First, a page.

A Yale grad and Harvard-educated Lawyer, Frum has been close to the corridors of power for long enough to realize that things are changing in the U.S., and a base of old white men from rural areas and the south won’t be able to sustain a party. He called for rethinking draconian conservative stances on immigration and, more recently, questioned the attempted stone-walling of health care reform. A year ago, he lashed out at another movement leader, Rush Limbaugh, in Newsweek, veering sharply into ad hominem attacks:

With his private plane and his cigars, his history of drug dependency and his personal bulk, not to mention his tangled marital history, Rush is a walking stereotype of self-indulgence—exactly the image that Barack Obama most wants to affix to our philosophy and our party.

Frum and Buckley’s departure from National Review, and particularly its blog, shattered the pretense of high-minded  conservative discourse there. NRO‘s ‘the Corner’ has been largely reduced to characters like Victor Davis Hanson and Andy McCarthy, among others, spitting as much venom as they can feebly muster from the right. All the while, NRO toes the obstinate GOP line, feeding the flames of the populist anger that has seized soul of the party.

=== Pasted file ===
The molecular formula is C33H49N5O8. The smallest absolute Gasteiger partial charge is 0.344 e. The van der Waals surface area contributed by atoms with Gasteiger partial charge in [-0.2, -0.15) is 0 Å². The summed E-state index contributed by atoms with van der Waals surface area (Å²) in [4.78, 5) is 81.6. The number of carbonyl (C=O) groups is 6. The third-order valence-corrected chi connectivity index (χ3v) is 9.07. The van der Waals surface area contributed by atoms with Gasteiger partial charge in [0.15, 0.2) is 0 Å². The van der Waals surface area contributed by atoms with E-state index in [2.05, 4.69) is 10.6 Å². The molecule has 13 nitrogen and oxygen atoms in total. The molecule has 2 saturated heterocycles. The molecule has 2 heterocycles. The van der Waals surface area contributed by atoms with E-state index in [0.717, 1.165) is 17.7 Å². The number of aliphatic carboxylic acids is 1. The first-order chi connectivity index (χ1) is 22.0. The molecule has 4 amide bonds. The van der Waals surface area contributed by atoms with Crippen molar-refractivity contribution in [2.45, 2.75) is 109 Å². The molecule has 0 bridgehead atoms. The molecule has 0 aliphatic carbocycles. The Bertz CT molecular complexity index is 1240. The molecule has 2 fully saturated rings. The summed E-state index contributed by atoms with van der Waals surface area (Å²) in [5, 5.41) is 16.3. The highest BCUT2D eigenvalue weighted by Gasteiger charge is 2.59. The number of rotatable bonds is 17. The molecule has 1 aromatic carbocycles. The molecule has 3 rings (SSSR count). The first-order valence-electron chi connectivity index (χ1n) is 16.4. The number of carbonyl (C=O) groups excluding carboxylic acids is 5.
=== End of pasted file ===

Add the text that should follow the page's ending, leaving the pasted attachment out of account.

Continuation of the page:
The same can be said of AEI. Despite a more complex set of interests, with massive amounts of  defense and pharmaceutical industry dough flowing in, AEI seems to be nonetheless narrowing its political and ideological focus.

After losing power in Bush’s second term — their central accomplishment of the Iraq War widely recognized as a debacle — a few neocons were purged from the think tank in 2008. (Michael Ledeen and Reuel Marc Gerecht ended up at the Foundation for the Defense of Democracies, which was hoping to, LobeLog speculated at the time, attract more niche Likudnik dollars from people like billionaire Sheldon Adelson.) Joshua Muravchik, one of the few neo-cons who has openly repented of his support for Ahmed Chalabi but was one of the first to call for bombing Iran (more than three years ago), was simply put out to pasture.

Now AEI is eliminating one of the few voices from the place that doesn’t say almost the exact same things as everyone else in the Republican Party. The “scholars” and “fellows” who hold forth there are now almost strictly polemicists for this or that cause. They establish the frames and talking points that are then used by paid lobbyists to press their case on Capitol Hill and in the Executive Branch. Independent thinkers — or people who reflect on things, or who actually disagree with the institution on key issues for which these think tanks are funded — can’t expect a long life expectancy there. (Election expert Norman Ornstein is an honorable exception at AEI.) Frum wasn’t refining party memes, but was instead questioning them altogether. So he had to go.